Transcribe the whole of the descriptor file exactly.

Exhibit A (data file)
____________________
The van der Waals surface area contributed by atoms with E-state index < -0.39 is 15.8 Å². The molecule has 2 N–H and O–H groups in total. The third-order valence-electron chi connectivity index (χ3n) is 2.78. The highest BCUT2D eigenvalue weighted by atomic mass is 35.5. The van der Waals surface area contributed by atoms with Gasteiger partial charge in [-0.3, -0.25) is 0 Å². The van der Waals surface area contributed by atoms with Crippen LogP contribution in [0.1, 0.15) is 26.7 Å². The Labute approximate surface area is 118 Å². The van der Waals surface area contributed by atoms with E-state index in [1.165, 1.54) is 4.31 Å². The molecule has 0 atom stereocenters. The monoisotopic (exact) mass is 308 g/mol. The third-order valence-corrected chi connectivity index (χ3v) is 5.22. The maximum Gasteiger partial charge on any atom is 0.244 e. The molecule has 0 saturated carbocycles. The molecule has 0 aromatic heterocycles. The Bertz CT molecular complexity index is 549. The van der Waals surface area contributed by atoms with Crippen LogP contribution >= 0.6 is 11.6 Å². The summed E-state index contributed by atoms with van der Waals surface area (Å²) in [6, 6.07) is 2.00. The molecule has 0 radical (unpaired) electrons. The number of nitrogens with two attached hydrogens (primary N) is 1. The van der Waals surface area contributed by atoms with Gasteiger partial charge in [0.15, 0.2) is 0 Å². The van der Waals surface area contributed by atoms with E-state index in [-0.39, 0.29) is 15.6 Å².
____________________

The van der Waals surface area contributed by atoms with E-state index < -0.39 is 15.8 Å². The molecule has 2 N–H and O–H groups in total. The third-order valence-electron chi connectivity index (χ3n) is 2.78. The highest BCUT2D eigenvalue weighted by atomic mass is 35.5. The van der Waals surface area contributed by atoms with Gasteiger partial charge in [-0.3, -0.25) is 0 Å². The van der Waals surface area contributed by atoms with Crippen LogP contribution in [0.1, 0.15) is 26.7 Å². The Labute approximate surface area is 118 Å². The van der Waals surface area contributed by atoms with E-state index in [1.165, 1.54) is 4.31 Å². The molecule has 0 atom stereocenters. The monoisotopic (exact) mass is 308 g/mol. The third-order valence-corrected chi connectivity index (χ3v) is 5.22. The maximum Gasteiger partial charge on any atom is 0.244 e. The molecule has 0 saturated carbocycles. The molecule has 0 aromatic heterocycles. The Bertz CT molecular complexity index is 549. The van der Waals surface area contributed by atoms with Crippen LogP contribution >= 0.6 is 11.6 Å². The summed E-state index contributed by atoms with van der Waals surface area (Å²) in [6, 6.07) is 2.00. The molecule has 0 radical (unpaired) electrons. The number of nitrogens with two attached hydrogens (primary N) is 1. The van der Waals surface area contributed by atoms with Gasteiger partial charge in [0.15, 0.2) is 0 Å². The van der Waals surface area contributed by atoms with E-state index in [-0.39, 0.29) is 15.6 Å².